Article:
To engage students with diverse interests, high schools are adding nontraditional sports such as flag football, bass fishing, sand volleyball, Ultimate Frisbee, orienteering and esports, to their lineups.
School districts are elevating physical education standards and expanding athletic activities beyond traditional sports to provide a more well-rounded education as required by the Every Student Succeeds Act.
The growing evidence showing that students learn better when they get a chance to move has inspired K12 designers to create classroom furniture and playground equipment that keep youths active, even as they learn.
Palm Springs USD helps English language learners find success with an extended instructional program that allows students to practice their English skills before or after school, on Saturdays and during breaks.
Since 2014, 20 percent of schools offered diabetes screening, 31 percent provided nutrition education and 30 percent offered weight management, according to a survey by the Centers for Disease Control and Prevention.
A school in Georgia made national headlines when parents opposed using yoga to help students relieve stress and increase focus. They said it promotes a Far East religion, though many practitioners disagree with that view.
On Kids Yoga Day this spring, children across the nation learned downward dog, the tree and the frog, among many other positions. One instructor says that students need just five minutes of bending and breathing to shed stress and re-focus on classroom instruction.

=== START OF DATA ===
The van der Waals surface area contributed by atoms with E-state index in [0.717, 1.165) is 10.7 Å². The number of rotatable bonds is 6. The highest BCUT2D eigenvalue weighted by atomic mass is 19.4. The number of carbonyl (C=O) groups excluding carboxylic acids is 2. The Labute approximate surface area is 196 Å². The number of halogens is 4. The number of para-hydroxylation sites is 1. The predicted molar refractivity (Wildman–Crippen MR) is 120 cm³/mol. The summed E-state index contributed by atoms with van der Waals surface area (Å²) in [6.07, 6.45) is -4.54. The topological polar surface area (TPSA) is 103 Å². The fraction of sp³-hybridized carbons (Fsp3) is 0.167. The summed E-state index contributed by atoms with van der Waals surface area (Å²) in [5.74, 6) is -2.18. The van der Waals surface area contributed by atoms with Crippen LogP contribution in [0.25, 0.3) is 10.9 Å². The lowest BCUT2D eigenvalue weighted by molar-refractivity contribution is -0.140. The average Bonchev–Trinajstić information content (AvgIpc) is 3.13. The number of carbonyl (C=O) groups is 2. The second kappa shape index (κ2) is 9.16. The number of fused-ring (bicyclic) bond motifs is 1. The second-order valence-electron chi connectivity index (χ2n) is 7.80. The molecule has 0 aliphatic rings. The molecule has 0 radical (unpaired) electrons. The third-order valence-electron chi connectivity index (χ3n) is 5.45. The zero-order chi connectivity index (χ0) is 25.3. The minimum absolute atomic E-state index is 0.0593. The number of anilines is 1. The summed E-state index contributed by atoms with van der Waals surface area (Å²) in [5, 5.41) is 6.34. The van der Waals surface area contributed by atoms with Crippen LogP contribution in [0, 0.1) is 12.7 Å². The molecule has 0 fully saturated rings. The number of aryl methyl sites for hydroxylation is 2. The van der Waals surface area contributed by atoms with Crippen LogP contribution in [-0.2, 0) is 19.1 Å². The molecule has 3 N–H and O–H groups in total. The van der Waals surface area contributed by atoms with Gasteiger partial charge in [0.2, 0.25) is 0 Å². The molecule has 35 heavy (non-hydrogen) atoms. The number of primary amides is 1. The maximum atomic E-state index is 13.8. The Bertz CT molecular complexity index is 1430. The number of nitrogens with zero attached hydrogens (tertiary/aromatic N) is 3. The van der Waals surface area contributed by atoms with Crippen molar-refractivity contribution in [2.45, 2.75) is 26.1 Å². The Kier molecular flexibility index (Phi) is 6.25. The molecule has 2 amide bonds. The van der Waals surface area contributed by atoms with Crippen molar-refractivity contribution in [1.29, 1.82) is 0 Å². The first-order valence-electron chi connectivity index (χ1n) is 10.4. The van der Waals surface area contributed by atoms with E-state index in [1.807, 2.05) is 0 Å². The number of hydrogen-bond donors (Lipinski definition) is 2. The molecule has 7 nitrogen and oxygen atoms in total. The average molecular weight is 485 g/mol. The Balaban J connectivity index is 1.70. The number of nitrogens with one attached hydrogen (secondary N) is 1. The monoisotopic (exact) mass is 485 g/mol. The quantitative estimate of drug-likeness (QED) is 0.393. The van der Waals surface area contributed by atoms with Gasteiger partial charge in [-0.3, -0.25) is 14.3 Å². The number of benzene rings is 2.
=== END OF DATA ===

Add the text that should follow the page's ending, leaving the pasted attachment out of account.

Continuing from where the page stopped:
Kicking a soccer ball might feel a bit like poetry—the power of your foot sending the ball curling through the air to a teammate or into the back of a net. Washington, D.C., teacher Julie Kennedy has for the past 20 years paired verse with the world’s most popular sport to provide a safe haven for thousands of urban students.
Multiple studies affirm the importance of play in children’s physical and mental health. At four Texas elementary schools, students have more time for swings, monkey bars and outdoor games after administrators adopted a Finnish model structured around four short recess periods each day.
A physical education program that brings commercial-grade fitness equipment to under-resourced schools—along with a curriculum based on boosting confidence and fun—dramatically increases students’ performance on California’s standardized physical fitness test, according to a UCLA study titled “Targeting the Body and the Mind: Evaluation of a P.E. Curriculum Intervention for Adolescents.”